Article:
Chatterbaits

There are many different variations in chatterbaits from blade size and color to skirts and trailers.

At first glance the chatterbait appears like a spinnerbait with a bent blade and another missing. Also, known as a vibrating jig or bladed jig, the chatterbait can be fished from late winter through the autumn months.  

A small square piece of metal with trimmed corners attached to the front of a bass jig gives the lure its strong vibration. And that is one of the keys to attracting strikes from lurking bass. The vibrating action puts extra shimmy in the lures skirt.

The lure has characteristics of several lures in one. The flash of the blade attracts the bass’ attention like a spinnerbait. The vibration simulates a large crankbait. The jig and skirt profile mimics different types of baitfish.

The vibrating jig can be fished almost anywhere and in any type of cover. This characteristic makes the lure very versatile on any lake. The fiber weed guard helps make the lure virtually weedless.

“I like to search the outside edge of docks and piers, said B.A.S.S. pro angler David Kilgore of Jasper. “I will change the speed of the lure until I get that first strike.”

Depending on the lake, the water clarity will dictate what color and size vibrating jig Kilgore will cast. In 2013 at the Bassmaster Southern Open on Logan Martin Lake near Pell City, he favored a 1/2-ounce white Strike King Pure Poison vibrating jig to win the tournament and secure a berth in the 2014 Bassmaster Classic.

The vibrating jig helped Kilgore catch bass throughout the three-day event even under changing weather and water conditions. On day three, after a night of storms and torrential rain, some areas of the lake were muddy and flooded.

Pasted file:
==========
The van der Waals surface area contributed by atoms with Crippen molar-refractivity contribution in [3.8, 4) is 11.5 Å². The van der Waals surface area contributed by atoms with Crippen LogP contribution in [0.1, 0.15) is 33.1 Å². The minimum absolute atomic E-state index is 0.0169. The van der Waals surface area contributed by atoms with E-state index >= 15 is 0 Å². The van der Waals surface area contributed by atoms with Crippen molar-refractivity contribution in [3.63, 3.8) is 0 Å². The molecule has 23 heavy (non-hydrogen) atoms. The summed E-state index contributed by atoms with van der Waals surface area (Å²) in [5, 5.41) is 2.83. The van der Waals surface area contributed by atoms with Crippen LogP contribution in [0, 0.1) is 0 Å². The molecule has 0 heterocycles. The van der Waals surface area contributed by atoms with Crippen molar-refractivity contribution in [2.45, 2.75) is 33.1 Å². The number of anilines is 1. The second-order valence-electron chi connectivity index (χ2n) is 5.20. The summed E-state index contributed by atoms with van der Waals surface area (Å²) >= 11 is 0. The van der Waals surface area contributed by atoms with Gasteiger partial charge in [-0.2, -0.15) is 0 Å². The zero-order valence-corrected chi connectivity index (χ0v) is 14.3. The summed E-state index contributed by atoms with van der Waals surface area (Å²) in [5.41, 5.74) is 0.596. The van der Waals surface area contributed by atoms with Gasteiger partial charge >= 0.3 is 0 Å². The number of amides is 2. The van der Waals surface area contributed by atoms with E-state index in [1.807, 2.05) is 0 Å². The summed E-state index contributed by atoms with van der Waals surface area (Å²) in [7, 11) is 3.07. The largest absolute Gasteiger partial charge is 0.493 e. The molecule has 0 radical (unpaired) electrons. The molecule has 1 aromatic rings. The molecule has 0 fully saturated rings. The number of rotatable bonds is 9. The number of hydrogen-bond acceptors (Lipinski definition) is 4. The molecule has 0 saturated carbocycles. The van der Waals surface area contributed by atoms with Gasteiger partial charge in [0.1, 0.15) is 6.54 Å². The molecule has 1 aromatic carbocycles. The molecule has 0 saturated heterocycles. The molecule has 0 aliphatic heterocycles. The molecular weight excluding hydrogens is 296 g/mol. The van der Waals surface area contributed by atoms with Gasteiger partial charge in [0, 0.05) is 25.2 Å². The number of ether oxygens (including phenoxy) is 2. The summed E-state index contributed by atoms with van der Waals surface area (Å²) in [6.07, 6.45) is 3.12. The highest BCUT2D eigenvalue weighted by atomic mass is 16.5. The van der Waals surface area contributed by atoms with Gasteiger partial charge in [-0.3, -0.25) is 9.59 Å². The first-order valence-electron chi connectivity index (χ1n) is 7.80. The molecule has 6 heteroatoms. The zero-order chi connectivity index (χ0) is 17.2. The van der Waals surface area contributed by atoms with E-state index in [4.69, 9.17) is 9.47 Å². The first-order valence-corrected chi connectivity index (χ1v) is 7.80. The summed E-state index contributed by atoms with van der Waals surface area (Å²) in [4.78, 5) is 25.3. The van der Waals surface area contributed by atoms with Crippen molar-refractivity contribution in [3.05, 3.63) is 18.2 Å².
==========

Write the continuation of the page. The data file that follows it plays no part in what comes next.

“On the final day, some of the weedbeds I had fished earlier were under water,” Kilgore said. “I went back to the piers and focused on the ones in around 10- to 15- feet of water.”

Weeds and grass beds are another top location to fish the chatterbait. The weedless characteristics of the lure help it slide though emergent and underwater vegetation. A slow, steady retrieve will emulate a baitfish feeding in the weeds.

Anglers should focus casting the vibrating jig along the edges of the weed or grass mats. When fishing shallow water, downsizing to a 1/4- or 3/8- ounce size lure will help anglers with a faster retrieve.

Bass Pro Tour pro Aaron Martens of Leeds understands the versatility of the vibrating jig. He keeps boxes with different blades, trailers and colors for various fishing conditions. His favorite size is a 3/8-ounce Picasso Shock Blade.

“I like to use curly tails as a trailer primarily in the early spring months,” Martens said. “The water color will dictate what color lure and trailer I will use.”

One advantage of the bladed jig is that it can be skipped under docks. The lure is more compact than a standard spinnerbait, allowing the vibrating jig to skip across the water’s surface easier. Most anglers prefer a long parabolic rod around 7-feet in a medium to medium-heavy action. This action allows the rod to bend in the middle section and increases the odds of hooking fish.

Charles Johnson is the Star’s outdoor editor. You can reach Charles at charjohn@cableone.net

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